BARAWE Somalia (Reuters) - Military strikes that drove al Shabaab rebels from a strategic Somali port this week and killed their leader last month have dealt the group a hefty blow, but it is far too soon to declare victory say Somalis, Western diplomats and military commanders.
Youths celebrated the routing of al Shabaab from Barawe by playing street soccer for the first time in six years, one of many activities banned by the austere Islamists alongside chewing the stimulant khat and watching satellite television.
But the shadow of al Shabaab, even after its weekend defeat at the hands of African peacekeepers and Somali troops, still looms over residents, all too aware of the group’s ability to melt away and return with devastating guerrilla-style raids.
“Al Shabaab threatened us the day they abandoned the town,” said Halima Osman, refusing to sell her drinks to government troops marching into town. “If you buy my tea, al Shabaab fighters will behead me or kill me immediately you leave.”
Barawe, a conduit for arms and a source of revenues from charcoal smuggling, was al Shabaab’s last major coastal stronghold. Its loss on Sunday was the latest in a string of defeats in al Shabaab’s heartland in south and central Somalia.
It adds to the challenge facing a group whose charismatic and ruthless leader, Ahmed Godane, was killed in a U.S. missile strike in September. His successor, Ahmad Umar, whose rise is attributed to his loyalty to Godane rather than his own power base, must consolidate his rule as al Shabaab fighters retreat.
But the group, which swept to power in Somalia in 2006, stayed a potent force after it was driven from Mogadishu in 2011 and the latest setbacks are unlikely to halt its campaign that has included attacking the presidential compound, assassinating officials and ambushing the Western-backed African Union force.
Western nations and Somalia’s African neighbors worry that as long as al Shabaab can still control even smaller centers or tracts of countryside, it will threaten Somalia’s gradual recovery from two decades of war.
They fear it could still use the territory to promote its “jihad” well beyond Somalia’s borders.
“Al Shabaab is weakened after Godane’s death and Barawe capture,” said Abdikadir Mohamed Sidii, governor of the Lower Shabelle region south of the capital, speaking in Barawe.
But he said it still had a large force of well-equipped and experienced fighters, using vehicles mounted with anti-aircraft guns and other arms. “There is thick bush in these areas and al Shabaab plans to fight guerrilla warfare here,” he said.
Suicide car bombers and fighters ready to die as they charge into government buildings with guns blazing have kept residents of Mogadishu on edge. Abroad, al Shabaab proved its regional reach with last year’s attack on a Nairobi shopping mall that left at least 67 dead and other fatal raids in Kenya since then.
“Al Shabaab is a very resilient organization. It has repeatedly restructured itself, coped with changes in leadership,” said one diplomat. “So it would be a mistake to underestimate al Shabaab.”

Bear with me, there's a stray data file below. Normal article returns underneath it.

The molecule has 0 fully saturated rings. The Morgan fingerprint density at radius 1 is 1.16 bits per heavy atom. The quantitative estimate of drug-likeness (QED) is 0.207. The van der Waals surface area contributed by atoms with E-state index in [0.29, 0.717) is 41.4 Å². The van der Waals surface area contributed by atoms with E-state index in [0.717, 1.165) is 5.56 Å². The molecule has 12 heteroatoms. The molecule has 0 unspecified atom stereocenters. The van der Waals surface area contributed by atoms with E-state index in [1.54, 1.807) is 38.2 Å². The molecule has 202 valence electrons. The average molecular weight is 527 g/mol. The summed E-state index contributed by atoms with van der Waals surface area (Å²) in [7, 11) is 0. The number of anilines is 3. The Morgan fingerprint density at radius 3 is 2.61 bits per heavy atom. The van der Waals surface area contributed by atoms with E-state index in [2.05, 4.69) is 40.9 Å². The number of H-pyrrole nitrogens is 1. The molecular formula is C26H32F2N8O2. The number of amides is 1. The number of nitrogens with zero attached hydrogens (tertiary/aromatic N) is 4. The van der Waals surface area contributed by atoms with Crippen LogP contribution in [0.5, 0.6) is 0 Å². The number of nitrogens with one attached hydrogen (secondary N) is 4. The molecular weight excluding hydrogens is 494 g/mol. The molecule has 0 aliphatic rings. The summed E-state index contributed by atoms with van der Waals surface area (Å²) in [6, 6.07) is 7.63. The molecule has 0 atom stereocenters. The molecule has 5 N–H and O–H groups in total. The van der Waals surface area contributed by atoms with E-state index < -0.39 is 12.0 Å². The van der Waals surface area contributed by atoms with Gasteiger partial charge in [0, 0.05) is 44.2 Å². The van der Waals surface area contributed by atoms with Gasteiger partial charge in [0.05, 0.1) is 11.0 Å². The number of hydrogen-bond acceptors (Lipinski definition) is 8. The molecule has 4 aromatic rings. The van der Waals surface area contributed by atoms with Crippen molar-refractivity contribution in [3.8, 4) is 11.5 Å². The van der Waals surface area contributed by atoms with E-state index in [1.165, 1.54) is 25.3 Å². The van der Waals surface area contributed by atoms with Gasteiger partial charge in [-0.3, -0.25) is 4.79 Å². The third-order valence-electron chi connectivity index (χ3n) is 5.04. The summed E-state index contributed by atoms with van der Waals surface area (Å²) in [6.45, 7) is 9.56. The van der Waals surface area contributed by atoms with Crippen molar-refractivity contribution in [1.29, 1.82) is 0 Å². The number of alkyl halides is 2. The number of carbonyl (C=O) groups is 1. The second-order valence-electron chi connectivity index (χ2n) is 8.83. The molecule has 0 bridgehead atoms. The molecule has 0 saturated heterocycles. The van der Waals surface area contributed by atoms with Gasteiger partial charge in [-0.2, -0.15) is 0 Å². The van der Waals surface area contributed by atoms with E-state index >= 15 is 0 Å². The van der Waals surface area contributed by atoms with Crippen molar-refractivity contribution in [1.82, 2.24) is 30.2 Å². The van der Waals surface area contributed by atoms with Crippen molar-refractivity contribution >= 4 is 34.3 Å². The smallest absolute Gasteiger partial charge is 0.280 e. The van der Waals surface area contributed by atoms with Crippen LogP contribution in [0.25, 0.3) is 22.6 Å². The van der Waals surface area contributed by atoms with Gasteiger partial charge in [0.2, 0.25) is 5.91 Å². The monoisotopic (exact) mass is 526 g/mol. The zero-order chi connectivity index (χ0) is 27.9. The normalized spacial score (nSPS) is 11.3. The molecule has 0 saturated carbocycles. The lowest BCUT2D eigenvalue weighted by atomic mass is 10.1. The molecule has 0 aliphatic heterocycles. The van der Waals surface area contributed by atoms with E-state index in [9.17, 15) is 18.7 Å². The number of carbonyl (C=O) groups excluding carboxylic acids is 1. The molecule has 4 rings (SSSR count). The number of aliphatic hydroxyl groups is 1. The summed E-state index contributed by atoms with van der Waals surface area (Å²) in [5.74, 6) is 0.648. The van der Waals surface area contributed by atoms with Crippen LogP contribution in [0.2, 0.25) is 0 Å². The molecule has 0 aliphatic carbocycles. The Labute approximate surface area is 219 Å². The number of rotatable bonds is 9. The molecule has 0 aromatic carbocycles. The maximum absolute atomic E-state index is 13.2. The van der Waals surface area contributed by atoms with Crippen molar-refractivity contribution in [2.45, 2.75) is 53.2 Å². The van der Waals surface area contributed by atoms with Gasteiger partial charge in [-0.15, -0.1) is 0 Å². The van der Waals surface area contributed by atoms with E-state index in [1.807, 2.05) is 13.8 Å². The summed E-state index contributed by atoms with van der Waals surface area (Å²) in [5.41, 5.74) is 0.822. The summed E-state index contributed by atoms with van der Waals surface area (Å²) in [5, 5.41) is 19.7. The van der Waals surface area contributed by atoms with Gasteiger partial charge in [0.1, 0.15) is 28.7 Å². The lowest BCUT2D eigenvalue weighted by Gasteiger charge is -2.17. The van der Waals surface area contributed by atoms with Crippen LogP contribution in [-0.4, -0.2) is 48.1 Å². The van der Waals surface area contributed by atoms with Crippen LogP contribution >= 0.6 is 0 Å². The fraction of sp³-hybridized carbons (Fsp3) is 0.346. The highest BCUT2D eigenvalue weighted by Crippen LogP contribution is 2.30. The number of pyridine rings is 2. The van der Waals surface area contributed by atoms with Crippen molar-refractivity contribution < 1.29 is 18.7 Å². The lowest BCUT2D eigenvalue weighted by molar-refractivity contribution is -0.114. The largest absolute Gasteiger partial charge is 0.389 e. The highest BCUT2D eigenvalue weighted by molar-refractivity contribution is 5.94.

As well as striking Mogadishu, al Shabaab - which means “the Youths” - has cut supply lines to towns that were retaken in this year’s offensive by the Western-financed African Union’s AMISOM troops and the Somali army, which is slowly being turned from a rag-tag group of militias into a national force.
But modern equipment and foreign funds are not always a match. “Tanks are not made for fighting groups of five guerrillas in the bush,” said Hussein Nur, a university lecturer in governance and leadership in Mogadishu.
Some centers became “ghost towns” after being recaptured as rebels stopped aid convoys reaching them, forcing residents to flee in search of food. That undermined the government’s promise of a better life under its rule.
“Hungry Somalis may join al Shabaab if AMISOM and the government do not urgently help them,” said Major Clement Cimana, spokesman for Burundi’s AMISOM contingent, noting the challenge of supplying towns via ruined and dangerous roads.
“It will take much time to reconcile al Shabaab to reach peace,” he said. “(The) military may not be the only solution.”
Seizing on al Shabaab’s setbacks, the government issued a 45-day amnesty in early September for members of the group after Godane was killed, urging fighters to hand themselves in and aiming at drawing in mid- to high-ranking officials.
So far, diplomats say there has been little take up, beyond a few low-ranking members, suggesting it may take more than battlefield defeat to shake the religious convictions behind a group which wants to impose its strict version of Islamic law.
Al Shabaab, with its characteristic defiance, said “the claim by the crusaders and apostates” that it had been weakened would soon be proved wrong, just as it was wrongly counted out when it lost Mogadishu and the southern port of Kismayu.
“The current claims are no different to the previous (ones). Time will prove them again to be baseless, with the disbelievers waging a losing war,” Abdiasis Abu Musab, the spokesman for al Shabaab’s military operations, told Reuters by email.
Yet, although recent military victories have yet to trigger major al Shabaab defections, it may be slowly whittling away at morale. The new leader Umar cannot boast Godane’s battlefield experience nor his appeal that came from Godane’s mastery of Somali poetry and reputation as an Islamic scholar.
“There is a possibility that some mid-level people might decide to jump ship as they run out of space,” said Abdi Aynte, director of director of the Heritage Institute for Policy Studies in Mogadishu. “I remain convinced that in the longer run he would struggle to keep the organization cohesive.”
Additional reporting by Abdi Sheikh in Mogadishu; Writing by Edmund Blair; Editing by Andrew Heavens